From Vision to Reality: The Graduate School's Expansive Leap

Over the last five years, Baylor's Graduate School has seen significant growth, attainment of R1 status, and a sustained investment in research expenditures—and the momentum is only beginning. 

Imagine the experience of the average fifth-year PhD student at Baylor today. She arrived on campus in the fall of 2019, one of 147 incoming PhD students. Her incoming cohort made up 21% of total PhD enrollment. Overall, she was one of 3,925 graduate students who made up less than 22% of Baylor’s overall enrollment. The average stipend was $21,000 per year and Baylor’s student fees were some of the highest in the nation.

Today, the newest PhD cohort is made up of 176 students—20% larger than in 2019. This new cohort makes up just 19% of total PhD enrollment. Overall, there are now 5,669 graduate students who constitute more than 27% of Baylor's overall enrollment. The average stipend is $27,000 and will increase to $29,000 and $31,000 over the next two years. Student fees are nonexistent—that's right, zero.

And perhaps the most celebrated change for Baylor has been the university's attainment of R1 status. Our PhD student who entered an R2 research institution in 2019 now prepares to graduate from a Baylor positioned among among leading private research institutions. These meaningful advances reflect the broader success of Baylor's Graduate School. As such, Baylor is poised to continue making significant contributions to the academy and the world. 

While the Graduate School's sustained growth can be attributed to a number of catalysts at Baylor, two specific initiatives stand out: 

  1. An investment in a five-year research growth strategy parallel to the institution's strategic plan, Illuminate.
  2. A commitment to growing Graduate Professional Education.

Together, these approaches to graduate education have strengthened Baylor's position as a flourishing Christian research institution.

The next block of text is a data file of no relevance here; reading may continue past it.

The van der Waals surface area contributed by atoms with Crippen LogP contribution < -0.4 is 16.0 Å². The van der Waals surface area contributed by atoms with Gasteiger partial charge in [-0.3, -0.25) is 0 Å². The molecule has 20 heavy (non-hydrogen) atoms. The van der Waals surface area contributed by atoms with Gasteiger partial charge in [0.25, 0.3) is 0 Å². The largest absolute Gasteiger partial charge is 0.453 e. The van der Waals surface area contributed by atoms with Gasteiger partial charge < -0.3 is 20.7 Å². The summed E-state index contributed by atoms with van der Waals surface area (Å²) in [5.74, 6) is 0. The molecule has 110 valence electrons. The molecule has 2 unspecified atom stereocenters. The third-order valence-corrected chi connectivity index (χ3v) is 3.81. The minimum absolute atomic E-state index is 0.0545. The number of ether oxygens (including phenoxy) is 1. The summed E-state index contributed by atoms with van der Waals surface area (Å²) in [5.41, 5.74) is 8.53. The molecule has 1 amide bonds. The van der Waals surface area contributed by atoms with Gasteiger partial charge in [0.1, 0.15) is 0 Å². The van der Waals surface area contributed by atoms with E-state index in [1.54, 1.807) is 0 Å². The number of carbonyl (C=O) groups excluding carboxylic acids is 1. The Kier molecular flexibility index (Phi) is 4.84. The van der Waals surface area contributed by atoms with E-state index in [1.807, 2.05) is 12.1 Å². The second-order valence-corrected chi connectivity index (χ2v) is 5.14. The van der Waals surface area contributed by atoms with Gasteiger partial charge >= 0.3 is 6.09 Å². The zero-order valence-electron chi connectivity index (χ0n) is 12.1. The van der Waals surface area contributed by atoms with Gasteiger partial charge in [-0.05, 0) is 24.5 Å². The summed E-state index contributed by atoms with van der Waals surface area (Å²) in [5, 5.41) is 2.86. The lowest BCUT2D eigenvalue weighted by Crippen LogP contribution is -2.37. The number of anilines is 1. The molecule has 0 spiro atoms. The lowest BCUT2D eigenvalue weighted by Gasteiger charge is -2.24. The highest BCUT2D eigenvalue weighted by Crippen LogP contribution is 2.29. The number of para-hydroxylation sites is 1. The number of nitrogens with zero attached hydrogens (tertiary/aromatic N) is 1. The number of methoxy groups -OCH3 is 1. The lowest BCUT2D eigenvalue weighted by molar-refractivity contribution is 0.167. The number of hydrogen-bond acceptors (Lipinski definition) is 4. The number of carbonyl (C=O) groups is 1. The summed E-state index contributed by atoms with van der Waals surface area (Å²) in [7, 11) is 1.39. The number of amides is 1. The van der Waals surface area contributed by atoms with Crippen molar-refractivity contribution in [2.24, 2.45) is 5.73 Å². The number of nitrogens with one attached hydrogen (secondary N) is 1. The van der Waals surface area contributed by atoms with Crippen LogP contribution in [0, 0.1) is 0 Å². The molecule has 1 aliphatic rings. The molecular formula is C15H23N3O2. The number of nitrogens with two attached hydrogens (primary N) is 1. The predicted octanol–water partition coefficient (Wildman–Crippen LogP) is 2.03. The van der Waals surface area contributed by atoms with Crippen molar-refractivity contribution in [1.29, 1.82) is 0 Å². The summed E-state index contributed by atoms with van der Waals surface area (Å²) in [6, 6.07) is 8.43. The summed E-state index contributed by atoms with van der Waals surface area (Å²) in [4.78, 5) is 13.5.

Chris Rios headshot
Christopher M. Rios, PhD
Associate Dean for Enrollment Management

"Our strategic plan emerged in 2019 when we developed our five-year growth plan for on-campus PhD students," says Dr. Christopher M. Rios, Associate Dean for Enrollment Management in the Baylor Graduate School. "The goal was to help grow and stabilize enrollment in departments, mentor, and graduate additional students in areas with ample employment opportunities."

In the plan’s first three years (2020-2022), residential PhD enrollment grew from 748 to 875. When added to other on-campus research doctorates (DMA, EdD, PsyD), those numbers increased from 789 to 920. PhD enrollment now stands at 896, and on-campus research doctorates now number 936 in 2023. 

During this time, these programs have become more gender and racially diverse. One surprising and encouraging part of this growth has been international enrollment, now 43% higher than in previous years, offering a strong signal of Baylor’s growing reputation as a serious research university. 

Today, the Graduate School enrolls 4,623 students—our largest and most diverse student body. Adding Baylor’s Law School, Seminary, and School of Social Work (areas not overseen by the Graduate School), total post-graduate enrollment nears 5,700 students—more than 27% of Baylor’s total enrollment.